Jan 12, 2009
Nanowires lead to strong friction
Although strong adhesion of 1D nanostructures is well known, their friction behavior under loads has not been reported. A solid surface coated with a film of nanowires can have more than 10 times stronger friction than their macroscopic counterparts.
As one solid slides on another, there is friction. The magnitude of friction depends on, among other factors, the true contact area of the two solids. The true contact area usually is a small fraction of the nominal contact area due to surface roughness. When one solid is coated with a film of nanowires, which are flexible, the true contact area increases substantially.
In a recent paper in Nanotechnology, the authors reported the frictional behavior of SiC-SiO2 core-shell nanowires; the core being crystalline SiC and the shell being amorphous SiO2. The nanowires are coated on a solid surface, which is then slid on a reference solid. A variety of reference solids are used and they include glass, alumina, mica, and polytetrafluorethylene (PTFE). The use of nanowires film increases the friction coefficient by 5-12 times for these reference solid surfaces. In contrast to aligned 1D nanostructures, the nanowires film is immune from buckling under normal loads. As a result, the enhanced frictional force is further controllable through the change of normal loads.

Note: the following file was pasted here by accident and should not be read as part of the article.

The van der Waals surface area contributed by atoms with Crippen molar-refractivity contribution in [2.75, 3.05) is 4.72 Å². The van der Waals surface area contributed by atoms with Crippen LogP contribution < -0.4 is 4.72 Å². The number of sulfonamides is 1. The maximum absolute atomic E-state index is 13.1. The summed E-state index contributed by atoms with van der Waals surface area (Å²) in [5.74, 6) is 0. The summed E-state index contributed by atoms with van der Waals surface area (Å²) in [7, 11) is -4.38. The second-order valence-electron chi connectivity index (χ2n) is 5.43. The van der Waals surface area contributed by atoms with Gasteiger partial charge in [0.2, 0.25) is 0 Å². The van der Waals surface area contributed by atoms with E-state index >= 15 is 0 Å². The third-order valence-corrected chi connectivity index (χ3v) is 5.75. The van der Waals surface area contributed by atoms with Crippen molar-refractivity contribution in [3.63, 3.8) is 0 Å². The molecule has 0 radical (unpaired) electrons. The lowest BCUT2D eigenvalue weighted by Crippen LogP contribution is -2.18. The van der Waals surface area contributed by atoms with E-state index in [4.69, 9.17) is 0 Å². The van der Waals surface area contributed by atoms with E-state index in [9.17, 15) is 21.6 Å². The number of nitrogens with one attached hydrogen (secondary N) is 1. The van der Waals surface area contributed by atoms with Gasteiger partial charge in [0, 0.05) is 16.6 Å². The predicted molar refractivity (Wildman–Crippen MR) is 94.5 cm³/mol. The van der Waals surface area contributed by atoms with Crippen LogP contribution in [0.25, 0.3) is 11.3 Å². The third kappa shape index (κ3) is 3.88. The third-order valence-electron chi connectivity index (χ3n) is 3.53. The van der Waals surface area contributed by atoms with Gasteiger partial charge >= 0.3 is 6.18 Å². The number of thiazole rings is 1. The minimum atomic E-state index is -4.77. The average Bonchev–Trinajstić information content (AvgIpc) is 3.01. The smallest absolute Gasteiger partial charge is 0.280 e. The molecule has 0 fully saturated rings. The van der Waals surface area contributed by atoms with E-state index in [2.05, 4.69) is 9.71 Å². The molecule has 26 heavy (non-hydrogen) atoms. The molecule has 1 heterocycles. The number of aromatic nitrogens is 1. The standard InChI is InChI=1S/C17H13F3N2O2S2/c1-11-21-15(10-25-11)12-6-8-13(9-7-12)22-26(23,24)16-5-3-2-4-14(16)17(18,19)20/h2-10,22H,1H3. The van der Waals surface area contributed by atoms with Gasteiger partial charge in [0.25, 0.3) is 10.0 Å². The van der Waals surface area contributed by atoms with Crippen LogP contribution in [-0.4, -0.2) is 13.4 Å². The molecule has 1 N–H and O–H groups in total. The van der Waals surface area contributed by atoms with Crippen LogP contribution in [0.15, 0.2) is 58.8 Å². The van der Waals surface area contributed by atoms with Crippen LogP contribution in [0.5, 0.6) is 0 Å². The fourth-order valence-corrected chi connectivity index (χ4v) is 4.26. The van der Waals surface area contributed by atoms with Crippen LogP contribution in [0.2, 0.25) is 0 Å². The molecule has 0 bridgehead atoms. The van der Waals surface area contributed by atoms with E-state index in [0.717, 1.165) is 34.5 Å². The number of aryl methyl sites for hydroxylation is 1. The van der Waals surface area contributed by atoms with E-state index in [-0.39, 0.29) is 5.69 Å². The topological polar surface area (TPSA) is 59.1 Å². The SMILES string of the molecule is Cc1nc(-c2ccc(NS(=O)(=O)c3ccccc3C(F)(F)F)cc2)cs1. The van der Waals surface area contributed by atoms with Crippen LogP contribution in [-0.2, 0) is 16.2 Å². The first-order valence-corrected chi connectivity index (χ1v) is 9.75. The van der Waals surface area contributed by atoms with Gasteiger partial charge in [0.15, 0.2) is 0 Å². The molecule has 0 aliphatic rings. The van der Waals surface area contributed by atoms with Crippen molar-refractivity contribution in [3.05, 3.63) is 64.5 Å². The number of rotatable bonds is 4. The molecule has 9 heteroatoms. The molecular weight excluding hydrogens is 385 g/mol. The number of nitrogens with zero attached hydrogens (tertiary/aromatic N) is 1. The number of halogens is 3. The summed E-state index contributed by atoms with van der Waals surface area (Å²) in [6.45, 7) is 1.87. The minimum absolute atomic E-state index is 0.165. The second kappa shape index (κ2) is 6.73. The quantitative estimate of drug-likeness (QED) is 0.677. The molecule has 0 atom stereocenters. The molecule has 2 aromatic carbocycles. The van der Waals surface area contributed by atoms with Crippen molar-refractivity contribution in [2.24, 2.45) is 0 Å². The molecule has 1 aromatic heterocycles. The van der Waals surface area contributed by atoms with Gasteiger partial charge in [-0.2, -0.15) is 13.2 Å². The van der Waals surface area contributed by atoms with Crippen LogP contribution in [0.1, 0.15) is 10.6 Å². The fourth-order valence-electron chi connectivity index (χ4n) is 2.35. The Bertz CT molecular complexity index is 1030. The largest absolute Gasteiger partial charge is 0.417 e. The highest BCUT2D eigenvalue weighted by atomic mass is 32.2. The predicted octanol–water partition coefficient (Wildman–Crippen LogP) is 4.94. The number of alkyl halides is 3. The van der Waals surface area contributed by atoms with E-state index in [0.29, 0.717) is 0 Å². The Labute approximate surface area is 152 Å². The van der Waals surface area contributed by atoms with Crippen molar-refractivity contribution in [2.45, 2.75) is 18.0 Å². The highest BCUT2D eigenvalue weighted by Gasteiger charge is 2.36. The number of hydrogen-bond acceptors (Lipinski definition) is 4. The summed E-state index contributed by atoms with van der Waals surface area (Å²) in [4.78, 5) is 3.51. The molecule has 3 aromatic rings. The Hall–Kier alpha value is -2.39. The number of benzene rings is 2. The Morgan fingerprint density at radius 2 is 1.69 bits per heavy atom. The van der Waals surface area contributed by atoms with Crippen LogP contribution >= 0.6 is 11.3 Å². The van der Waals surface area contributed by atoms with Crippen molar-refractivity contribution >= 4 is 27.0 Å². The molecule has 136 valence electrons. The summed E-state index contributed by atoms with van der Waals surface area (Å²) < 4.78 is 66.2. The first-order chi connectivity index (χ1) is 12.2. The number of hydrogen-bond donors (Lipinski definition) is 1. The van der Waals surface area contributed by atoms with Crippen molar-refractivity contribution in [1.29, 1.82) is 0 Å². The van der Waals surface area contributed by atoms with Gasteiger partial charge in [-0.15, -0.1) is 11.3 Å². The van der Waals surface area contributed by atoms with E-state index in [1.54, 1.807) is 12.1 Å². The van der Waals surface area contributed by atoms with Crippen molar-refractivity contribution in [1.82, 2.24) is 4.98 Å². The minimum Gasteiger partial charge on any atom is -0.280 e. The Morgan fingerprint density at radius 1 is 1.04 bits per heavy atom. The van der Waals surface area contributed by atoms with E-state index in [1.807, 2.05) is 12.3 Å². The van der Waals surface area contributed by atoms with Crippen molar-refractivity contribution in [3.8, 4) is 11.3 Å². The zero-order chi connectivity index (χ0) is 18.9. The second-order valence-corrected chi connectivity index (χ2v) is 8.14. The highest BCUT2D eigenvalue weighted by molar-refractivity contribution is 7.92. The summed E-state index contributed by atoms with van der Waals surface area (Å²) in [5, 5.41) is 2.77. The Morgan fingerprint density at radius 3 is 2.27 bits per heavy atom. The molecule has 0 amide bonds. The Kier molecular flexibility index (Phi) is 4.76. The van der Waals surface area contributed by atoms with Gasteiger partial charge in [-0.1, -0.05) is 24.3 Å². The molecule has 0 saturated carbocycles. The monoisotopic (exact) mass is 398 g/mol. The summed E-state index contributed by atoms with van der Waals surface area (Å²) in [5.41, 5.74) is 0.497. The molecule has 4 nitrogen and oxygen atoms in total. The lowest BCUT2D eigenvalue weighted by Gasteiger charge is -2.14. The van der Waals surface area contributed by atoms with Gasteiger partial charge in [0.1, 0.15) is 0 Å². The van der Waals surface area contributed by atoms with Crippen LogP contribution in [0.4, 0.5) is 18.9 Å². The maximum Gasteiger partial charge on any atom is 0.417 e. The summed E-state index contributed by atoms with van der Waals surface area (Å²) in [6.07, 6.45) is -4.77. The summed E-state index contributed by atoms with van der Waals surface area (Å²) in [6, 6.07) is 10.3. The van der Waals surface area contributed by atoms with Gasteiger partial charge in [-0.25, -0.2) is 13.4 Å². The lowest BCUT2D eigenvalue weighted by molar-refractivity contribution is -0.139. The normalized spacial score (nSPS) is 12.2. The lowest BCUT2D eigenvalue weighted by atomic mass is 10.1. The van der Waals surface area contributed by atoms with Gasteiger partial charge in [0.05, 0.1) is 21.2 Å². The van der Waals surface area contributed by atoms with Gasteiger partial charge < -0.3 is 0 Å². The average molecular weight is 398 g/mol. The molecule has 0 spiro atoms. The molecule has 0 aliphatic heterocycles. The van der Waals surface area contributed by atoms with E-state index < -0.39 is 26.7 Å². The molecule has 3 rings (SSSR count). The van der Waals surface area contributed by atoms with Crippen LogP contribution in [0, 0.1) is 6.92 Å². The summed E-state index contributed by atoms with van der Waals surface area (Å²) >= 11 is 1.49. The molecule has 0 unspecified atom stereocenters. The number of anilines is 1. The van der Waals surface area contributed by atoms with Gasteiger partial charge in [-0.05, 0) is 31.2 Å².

The mechanism of enhancing friction is generic to all nanowires, and the enhanced friction can operate at various normal loads.
About the author
The work was performed at the Rensselaer Polytechnic Institute (RPI) and sponsored by the Department of Energy Office of Basic Energy Science (nanowires synthesis) and the National Science Foundation (mechanics). Hyun Woo Shim has recently completed his PhD and joined Intel at Portland, and Jaron Kuppers is a graduate student; both in the Interface Engineering Laboratory. Professor Hanchen Huang heads the Interface Engineering Laboratory, and is Professor of Mechanical and Nuclear Engineering at RPI (http://www.rpi.edu/~huangh); and in transition to School of Engineering Professor in Sustainable Energy at UConn (http://www.engr.uconn.edu/). Professor Huang’s research focuses on the design and synthesis of interfaces at the atomistic level, targeting applications in sustainable energy.